CivicSource CEO addresses city: Answers questions about adjudicated property sales

Published 7:00 am Friday, March 4, 2016

After a question and answer session with the CEO of CivicSource, Bryan Barrios, the Bogalusa City Council on Tuesday seemed ready to move forward with the real estate management company.

CivicSource manages tax-distressed properties for municipalities across the state and tries to get them back into the hands of landowners and onto the tax rolls. The company has been working with the city for months now, but it will not go forward finalizing a handful of property sales until the council approves some changes in its municipal laws.

The council balked in February when presented with the new terms. Council members were mainly concerned that CivicSource’s prices were too high, and the council asked a letter be drafted and sent to the company, terminating their contract with the city. However, representatives from the company have pointed out that the reason the property, which in some cases is valued at no more than $1,000, is marked up to $4,000 or more is because the company provides a clean title with title insurance to the land.

Without a clean title and title insurance, buyers cannot get a bank mortgage and they run the risk of a lawsuit if someone else has claim on the land. Barrios made much the same argument Tuesday evening. He said CivicSource performs a 30-year title search on each piece of property and this includes an examination of the public record for anyone who has ever had any interest in the property.

Barrios said that everyone CivicSource finds who may have an interest will be mailed a certified letter alerting them that the property is delinquent, giving them the chance to redeem it. After that, CivicSource places two public advertisements and then if no one responds to the notices that the property is delinquent, they put it up for auction. So far, Barrios said CivicSource has put 97 properties in Bogalusa up for auction.

Barrios pointed out that if the city doesn’t approve the new codes, his company cannot complete pending property sales. Besides five sales previously announced, CivicSource has two more pieces of property almost ready to sell — if the city will approve the code changes.

Barrios also took time Tuesday to reassure residents that CivicSource would not “take someone’s personal property.” He said the company only sells property approved by the city and that has no claims on it.

“We do not sell occupied property and the reason we don’t sell it is because we can’t insure it,” he said. “Occupied property will often times result in litigation and also we don’t want to be in the business of putting the little old lady out on the street.”

Councilwoman Gloria Kates said in fact there was a piece of occupied property listed for sale on the CivicSource website, but Barrios said he would remove it. On Wednesday, he said the property was no longer listed.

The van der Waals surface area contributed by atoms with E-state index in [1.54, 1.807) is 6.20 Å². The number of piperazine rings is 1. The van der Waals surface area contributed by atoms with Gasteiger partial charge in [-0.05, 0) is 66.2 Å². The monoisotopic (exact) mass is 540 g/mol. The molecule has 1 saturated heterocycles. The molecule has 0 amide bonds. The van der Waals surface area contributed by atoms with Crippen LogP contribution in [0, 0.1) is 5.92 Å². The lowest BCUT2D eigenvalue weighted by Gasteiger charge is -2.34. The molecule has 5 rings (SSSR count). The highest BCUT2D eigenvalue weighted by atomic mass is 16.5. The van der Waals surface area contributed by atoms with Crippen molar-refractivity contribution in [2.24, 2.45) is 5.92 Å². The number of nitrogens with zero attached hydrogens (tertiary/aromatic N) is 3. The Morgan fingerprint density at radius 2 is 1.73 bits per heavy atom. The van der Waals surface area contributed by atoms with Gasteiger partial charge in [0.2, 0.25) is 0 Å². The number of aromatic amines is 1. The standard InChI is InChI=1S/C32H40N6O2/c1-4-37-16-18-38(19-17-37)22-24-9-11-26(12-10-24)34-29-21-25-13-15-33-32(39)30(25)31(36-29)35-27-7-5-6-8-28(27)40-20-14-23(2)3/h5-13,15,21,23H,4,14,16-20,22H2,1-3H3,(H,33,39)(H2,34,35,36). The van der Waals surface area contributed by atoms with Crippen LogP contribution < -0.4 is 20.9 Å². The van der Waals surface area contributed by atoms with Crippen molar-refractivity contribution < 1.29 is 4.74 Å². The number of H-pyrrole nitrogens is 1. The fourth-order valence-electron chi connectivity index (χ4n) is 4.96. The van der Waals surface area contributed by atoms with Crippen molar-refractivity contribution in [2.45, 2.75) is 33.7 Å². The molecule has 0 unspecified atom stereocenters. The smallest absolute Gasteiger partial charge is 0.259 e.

Barrios added that if neighbors wanted to claim a tax-distressed lot adjacent to their property, they could do that, and CivicSource would take the property from its list.

Barrios also took several questions from citizens who attended Tuesday’s meeting.

John McNabb said he had bought some of the properties from CivicSource and he asked Barrios what would happen to his money if the city didn’t approve the changes to its code.

“We wouldn’t be able to complete the sale,” Barrios said. “Therefore, the consumer would have to get their money back. Which becomes an interesting situation because we’ve borne all the cost on all of this, and frankly the deposit only covers a fraction of it.”

In addition, the city would not get any tax revenue. Another member of the public, Gwendolyn Frances, said she’d bought taxed distressed properties after hiring an attorney and having him perform a title search. She argued the city didn’t need to hire CivicSource, because anyone can do what CivicSource is doing.

“Do it the right way, do it the way it has always been on the books and then you don’t have a problem,” she said. “But if you start doing all this, people will get nervous and upset. If you do it, then it will bypass a lot of people who don’t know the process. There are a lot of people who don’t know how to turn on a computer.”

Barrios said people could still bypass his company and hire their own attorneys and perform their own title searches for tax distressed properties that CivicSource hasn’t already cleared. He noted most people don’t want to spend the time to do what his company is offering.

“I applaud that you have figured the riddle out, but it’s certainly more difficult than a person who wants to put down a $750 deposit and sit back and then wait to get a title,” he said.

Mayor Wendy Perrette pointed out that no matter who does the title clearance work — the potential landowner or CivicSource — the city cannot do it. Consequently, the city has not been able to move these properties back onto the tax roll.

She said she’s begged the council not to break the city’s contract with CivicSource, and after the meeting, most of the council members seemed satisfied to continue with CivicSource.

However, the council must still approve the new ordinance that allows CivicSource to sell properties in Bogalusa.

Council president Sherry Fortenberry said that would probably happen next month.

“Probably by the next meeting, we will re-introduce the ordinance,” she said. “But then it will just be introduced. It will be approved at the next meeting after that, next month.”

The only ordinance up for adoption was an amended ordinance from Kates. However, other council members said they were confused by the ordinance, which would have funded revitalization for some parks and recreational areas with deficiencies. After brief discussion, the amended ordinance was tabled.